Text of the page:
Bonneville Reliquary Bend

10 trout swim in groups and singly through the new Sugar House Monument Plaza in Salt Lake City.

In 2014 I was commissioned by the Redevelopment Agency of Salt Lake City to create Bonneville Reliquary Bend for the newly refurbished Sugar House Monument Plaza, 1100 East 2100 South, Salt Lake City, UT. 
This new series of ten bronze sculptures of Bonneville Cutthroat trout (Utah's State fish) swim singly and in groups that align in hoops allegorical of a river. The work references the lost riparian ecosystems of the West, in particular Parley's Creek which is diverted underground one block to the east and flows directly under the plaza, and the underground Canal System constructed for agriculture in the 19th century which flows through the area.  The Bonneville cutthroat was native to the ancient Lake Bonneville.  This trout species can still be found in mountain lakes and streams. As urban sprawl makes harder demands on the delicate local ecosystem, the last remnants of biodiversity vanish unnoticed.
 
This new group of ten trout align with and complete two previous groups; Bonneville Reliquary (2005) of five trout one block to the West along 2100 South, and Bonneville Reliquary Upstream (2009) of five trout two blocks to the East along 2100 South. 
 
This area has seen big transformations in the past few years, with a trolley linked to the larger lightrail network, resulting in blocks of modern apartments and restaurants anchoring the plaza. The new urban design removed a street for right turns & parking, and put in a pedestrian friendly plaza showcasing Millard Filmore Malin’s historic monument The Founders of Pioneer Industry (1930-34) with its fountain restored, and separate water feature to cool pedestrians. 
 
To see the process of creating and installing the commission: https://dangerhart.wordpress.com/category/public-art-2/cutthroat-public-art/
This is the largest group on the plaza. There are two groupings of paired fish at the opposite end of the plaza, aligned in the same bioswale strip. Three fish without hoops swim about the wider space of the plaza.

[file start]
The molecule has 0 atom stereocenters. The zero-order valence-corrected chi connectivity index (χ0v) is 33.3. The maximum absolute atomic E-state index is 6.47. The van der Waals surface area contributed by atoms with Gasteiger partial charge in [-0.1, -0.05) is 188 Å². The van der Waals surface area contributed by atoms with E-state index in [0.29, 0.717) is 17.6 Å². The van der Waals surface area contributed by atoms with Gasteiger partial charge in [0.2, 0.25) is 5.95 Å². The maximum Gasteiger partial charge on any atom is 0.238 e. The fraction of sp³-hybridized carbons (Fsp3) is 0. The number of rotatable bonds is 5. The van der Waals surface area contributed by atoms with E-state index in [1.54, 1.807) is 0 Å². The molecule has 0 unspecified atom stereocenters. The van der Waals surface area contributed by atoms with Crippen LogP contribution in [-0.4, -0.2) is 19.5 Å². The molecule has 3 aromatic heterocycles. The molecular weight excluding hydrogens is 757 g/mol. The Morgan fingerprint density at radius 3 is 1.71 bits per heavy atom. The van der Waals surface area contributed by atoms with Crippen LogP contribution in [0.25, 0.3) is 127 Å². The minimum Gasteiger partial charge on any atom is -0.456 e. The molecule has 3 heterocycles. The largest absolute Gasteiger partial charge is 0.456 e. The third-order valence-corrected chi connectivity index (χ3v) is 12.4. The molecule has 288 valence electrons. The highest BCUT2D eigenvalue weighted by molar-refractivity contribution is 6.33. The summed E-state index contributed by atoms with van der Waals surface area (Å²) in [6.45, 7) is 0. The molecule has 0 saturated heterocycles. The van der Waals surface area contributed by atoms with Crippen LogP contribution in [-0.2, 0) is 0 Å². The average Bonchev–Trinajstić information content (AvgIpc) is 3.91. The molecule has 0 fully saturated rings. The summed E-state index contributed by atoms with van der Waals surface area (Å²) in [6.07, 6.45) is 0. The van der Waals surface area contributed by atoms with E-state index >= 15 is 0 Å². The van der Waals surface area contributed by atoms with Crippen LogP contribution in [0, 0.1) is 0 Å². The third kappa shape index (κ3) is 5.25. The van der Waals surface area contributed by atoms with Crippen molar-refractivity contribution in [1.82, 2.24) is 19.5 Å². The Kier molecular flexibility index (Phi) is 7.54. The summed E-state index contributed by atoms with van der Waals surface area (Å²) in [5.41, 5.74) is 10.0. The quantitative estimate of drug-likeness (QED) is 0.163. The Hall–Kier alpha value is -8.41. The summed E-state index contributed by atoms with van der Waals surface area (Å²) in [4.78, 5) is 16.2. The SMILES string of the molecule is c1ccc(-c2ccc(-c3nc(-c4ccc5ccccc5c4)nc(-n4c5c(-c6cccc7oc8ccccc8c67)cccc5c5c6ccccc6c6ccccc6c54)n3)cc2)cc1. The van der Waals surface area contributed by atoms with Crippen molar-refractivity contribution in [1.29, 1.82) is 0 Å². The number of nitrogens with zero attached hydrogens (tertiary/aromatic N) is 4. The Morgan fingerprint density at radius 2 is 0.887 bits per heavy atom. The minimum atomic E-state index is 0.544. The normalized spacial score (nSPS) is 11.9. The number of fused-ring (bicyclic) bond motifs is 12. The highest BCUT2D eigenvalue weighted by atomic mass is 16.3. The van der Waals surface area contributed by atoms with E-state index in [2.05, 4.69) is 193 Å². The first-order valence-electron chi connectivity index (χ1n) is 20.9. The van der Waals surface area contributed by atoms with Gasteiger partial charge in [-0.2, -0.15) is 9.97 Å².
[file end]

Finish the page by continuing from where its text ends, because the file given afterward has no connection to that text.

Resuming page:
This pair aligns with the pair below at the West end of the plaza. The even patination is achieved by airbrush.
I vaired the patina on the various groupings of fish. This mottled layering is a stipple tecnique. 
This single swimmer is another variation of patina, mixing stippling with spray bottle application.
 
Set at pedestrian level, and at window height for passing cars, the sculptures are rich with details and textures. Inside their mouths are flat serrated teeth and their fishy tongue.
The patina is built up layer upon layer to maintain a sense of transparency, giving the fish a sense of wet depth.
The hoop streambeds have a patina that complement the fish. By using warm tones and a matte finish on the hoops, the fish separate visually and appear wet by comparison. 
Just above the creek bed of bronze stone, and before reaching the reeds- notice the delicate inlay of wildflowers. They wrap around to the outside of the hoops as well.
The transparency and layering of patina allows shifting daylight to alter the percieved color of the fish. Sometimes they shift to a chalky white as seen here, or apple green as in images above, and at times they appear a bright blue.
This clear and cold January afternoon light has the trout just under the shadow of the apartments across the plaza, and they become a luminous blue.   
Each of the 10 trout on the plaza are in a different pose, achieved by pulling each wax version from an adjustable silicon mold. This is a painstaking process, but the result is a sense of everchanging motion as one moves around the sculpture. Look between this image and the one below, and see if you note any subtle shifts.
This big group of three swims toward E/W crosswalk. Seen just over this group is the dorsal fin of the previous single swimmer. The fish are placed to correspond visually, as well as directionally.
This pair swim away from one another, while the other pair swim toward one another.
The gold and brown dots along their backs contrast nicely with the mottled green patina.
This is the view from the passenger window of passing cars stopped at the light.
The new Sugar House Plaza, so new it is still under construction. I installed the fish with a small team of volunteers when Plaza construction was pretty far along. The group of three fish swim up behind the stoplight pole, and a single fish swims to the left of center. 6 more fish are on the far side of the plaza, beyond the remaining construction zone (the sunlit bit of the plaza that is fenced in).
He swims past the SE entry to the plaza, welcoming pedestrians.
A view of the triple group from the crosswalk heading onto the Plaza travelling South bound.
Triple group swims along side traffic. Farther behind them are two more pair swimming along side the traffic.
At the West end of the plaza, manning the crosswalk, this single swimmer turns upstream to follow the rest of the school.
The West end from across the street using the mid-block crosswalk.
They align nicely with the old Granite Furniture sign, refurbished and spinning again!
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